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Q & A with Kit Foster: December 28, 2015

QAHEADERno bluelarger


In 2003 my wife and I went to Bisbee, Ariz., for a tour of the big copper mine located there. I took these pictures on one of the main streets, where all the tourists go. It looks to me to be an early-1900 chassis of a fairly large motor car. The steering column floor support/cover plate clearly shows the name to be “QUEEN” with the number 1887 stamped on the right side of the plate. I’m pretty sure it is not the year, but maybe a serial or model number. I just recently found the pictures in my files and was wondering if any of the Old Cars Weekly readers had any more information on the Queen motor cars than what can be found on the internet (not much except they were manufactured in the early 1900s). As a coincidence, (or maybe planned), the name of the mine is Queen Copper Mine.
— Allen Berger, Sevierville, Tenn.



The “Krause Standard Catalog of American Cars 1805-1942” tells us that the Queen motor car was built in Detroit from 1904 to 1906. Its slogan was “Big Power and Few Parts,” appropriate for a single-cylinder runabout with bore and stroke of 5-1/2 by 6 inches. Built by the C.H. Blomstrom Motor Company, it comprised both two- and four-cylinder models by 1905. The chassis you found is probably a 1906 Model K, which had a wheelbase of 100 inches and a 26/28 hp engine. The catalog says that production was “estimated as 1,500 units.” The number 1887 you found stamped into the base of the steering column, which does look like a serial number, suggests it was nearer to 2,000.


I read your article about moving wheel covers (Oct. 22) and have two questions: I assume that 10:00, 2:00, 6:00 and 8:00 refer to the positions on the cover. Is that correct? Does the RTV go on the back of the teeth or does it go directly on the teeth, or on the front of them? Please clarify. I also assume that this will keep them from rotating and also keep them from coming off, which is my problem at times, even though the teeth are good and not bent, and they are installed properly.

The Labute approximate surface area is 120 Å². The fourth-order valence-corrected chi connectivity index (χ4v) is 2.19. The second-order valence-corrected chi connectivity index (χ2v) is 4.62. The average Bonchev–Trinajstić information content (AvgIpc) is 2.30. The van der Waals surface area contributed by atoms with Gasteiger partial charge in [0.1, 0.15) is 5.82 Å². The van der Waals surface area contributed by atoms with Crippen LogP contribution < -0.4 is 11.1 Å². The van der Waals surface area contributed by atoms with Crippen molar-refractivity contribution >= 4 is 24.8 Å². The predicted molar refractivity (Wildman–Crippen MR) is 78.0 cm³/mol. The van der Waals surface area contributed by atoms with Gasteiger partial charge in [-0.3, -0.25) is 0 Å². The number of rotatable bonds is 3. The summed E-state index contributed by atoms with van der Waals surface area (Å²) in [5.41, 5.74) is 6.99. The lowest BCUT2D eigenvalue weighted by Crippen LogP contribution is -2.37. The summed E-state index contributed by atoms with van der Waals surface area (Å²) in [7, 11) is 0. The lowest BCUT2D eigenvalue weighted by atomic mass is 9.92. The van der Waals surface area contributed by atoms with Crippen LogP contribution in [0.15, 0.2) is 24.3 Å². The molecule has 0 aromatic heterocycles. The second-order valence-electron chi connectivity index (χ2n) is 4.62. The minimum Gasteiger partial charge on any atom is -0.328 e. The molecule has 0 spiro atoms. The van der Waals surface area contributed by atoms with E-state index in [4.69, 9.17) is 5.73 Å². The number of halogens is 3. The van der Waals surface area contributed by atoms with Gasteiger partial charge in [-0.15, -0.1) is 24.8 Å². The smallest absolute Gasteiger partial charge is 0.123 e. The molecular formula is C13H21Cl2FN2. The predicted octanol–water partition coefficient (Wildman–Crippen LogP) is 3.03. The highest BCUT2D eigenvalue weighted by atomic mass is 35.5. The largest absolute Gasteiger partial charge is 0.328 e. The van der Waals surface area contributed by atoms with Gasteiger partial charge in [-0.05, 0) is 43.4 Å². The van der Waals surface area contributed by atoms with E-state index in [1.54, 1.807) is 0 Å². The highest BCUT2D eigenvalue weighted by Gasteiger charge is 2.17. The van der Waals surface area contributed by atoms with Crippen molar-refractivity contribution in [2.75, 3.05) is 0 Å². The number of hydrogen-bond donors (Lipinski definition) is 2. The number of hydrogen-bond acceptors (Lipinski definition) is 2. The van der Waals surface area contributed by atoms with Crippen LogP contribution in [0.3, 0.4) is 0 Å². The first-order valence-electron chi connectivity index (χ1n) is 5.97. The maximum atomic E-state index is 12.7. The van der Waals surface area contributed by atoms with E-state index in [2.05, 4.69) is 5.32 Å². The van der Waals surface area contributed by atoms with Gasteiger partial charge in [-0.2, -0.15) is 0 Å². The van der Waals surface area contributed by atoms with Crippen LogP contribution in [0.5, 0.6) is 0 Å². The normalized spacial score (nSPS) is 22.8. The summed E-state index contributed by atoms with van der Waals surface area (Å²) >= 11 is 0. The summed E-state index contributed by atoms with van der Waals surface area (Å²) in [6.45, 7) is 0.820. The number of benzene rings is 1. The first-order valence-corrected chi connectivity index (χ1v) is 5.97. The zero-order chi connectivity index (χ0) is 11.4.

— Steve Lee, Florida


I checked with Jay Davidson, who preferred the “RTV trick,” which he says has appeared in these pages many years ago. The positions are meant to portray even spacing of the adhesive-sealant. I would put it at the 2, 4, 8 and 10 o’clock positions. In order to get the best grip, it should be applied to the grip edge of the wheel cover tabs, between the teeth and the base of the tabs. Otherwise it won’t improve on the grip that the teeth provide. Push them on and be sure to let them set up overnight. Jay says it’s unlikely that your car with throw the rear wheel covers, and that’s been my experience, too.


I just purchased a 1999 Cadillac Eldorado, a beautiful 42,000-mile immaculate car. However, the air conditioning is not working. I’ve had it at two shops, one that specializes in A/C and the other a GM dealership. I’m told that this model Eldorado had serious A/C problems, and also GM no longer has parts available. Is there anyone out there who could help me with this problem? -
— Dan Greening, Alma, Mich.


Readers, you’re always very resourceful. Who can help?

To submit questions to this column: E-mail or mail to: Q&A, Old Cars Weekly, 700 E. State St., Iola, WI 54990-0001

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